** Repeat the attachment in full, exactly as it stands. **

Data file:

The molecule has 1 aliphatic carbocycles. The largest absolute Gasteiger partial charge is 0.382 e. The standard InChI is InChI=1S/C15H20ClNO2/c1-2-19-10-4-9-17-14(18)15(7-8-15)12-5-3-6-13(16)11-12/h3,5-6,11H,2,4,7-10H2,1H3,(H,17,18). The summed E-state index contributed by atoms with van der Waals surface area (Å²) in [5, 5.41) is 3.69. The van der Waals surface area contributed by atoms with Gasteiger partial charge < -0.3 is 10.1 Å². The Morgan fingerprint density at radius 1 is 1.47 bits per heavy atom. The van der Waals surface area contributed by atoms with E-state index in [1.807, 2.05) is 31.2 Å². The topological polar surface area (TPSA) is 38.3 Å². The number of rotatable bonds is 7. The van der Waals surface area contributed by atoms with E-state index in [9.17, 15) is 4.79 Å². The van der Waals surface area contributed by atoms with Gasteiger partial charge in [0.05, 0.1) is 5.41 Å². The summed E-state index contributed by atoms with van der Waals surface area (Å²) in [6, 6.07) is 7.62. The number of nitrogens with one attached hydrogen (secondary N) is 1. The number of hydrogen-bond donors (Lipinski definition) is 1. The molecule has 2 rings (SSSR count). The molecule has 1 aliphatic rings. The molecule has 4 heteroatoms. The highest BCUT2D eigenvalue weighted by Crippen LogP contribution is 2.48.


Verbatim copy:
The molecule has 1 aliphatic carbocycles. The largest absolute Gasteiger partial charge is 0.382 e. The standard InChI is InChI=1S/C15H20ClNO2/c1-2-19-10-4-9-17-14(18)15(7-8-15)12-5-3-6-13(16)11-12/h3,5-6,11H,2,4,7-10H2,1H3,(H,17,18). The summed E-state index contributed by atoms with van der Waals surface area (Å²) in [5, 5.41) is 3.69. The van der Waals surface area contributed by atoms with Gasteiger partial charge < -0.3 is 10.1 Å². The Morgan fingerprint density at radius 1 is 1.47 bits per heavy atom. The van der Waals surface area contributed by atoms with E-state index in [1.807, 2.05) is 31.2 Å². The topological polar surface area (TPSA) is 38.3 Å². The number of rotatable bonds is 7. The van der Waals surface area contributed by atoms with E-state index in [9.17, 15) is 4.79 Å². The van der Waals surface area contributed by atoms with Gasteiger partial charge in [0.05, 0.1) is 5.41 Å². The summed E-state index contributed by atoms with van der Waals surface area (Å²) in [6, 6.07) is 7.62. The number of nitrogens with one attached hydrogen (secondary N) is 1. The number of hydrogen-bond donors (Lipinski definition) is 1. The molecule has 2 rings (SSSR count). The molecule has 1 aliphatic rings. The molecule has 4 heteroatoms. The highest BCUT2D eigenvalue weighted by Crippen LogP contribution is 2.48.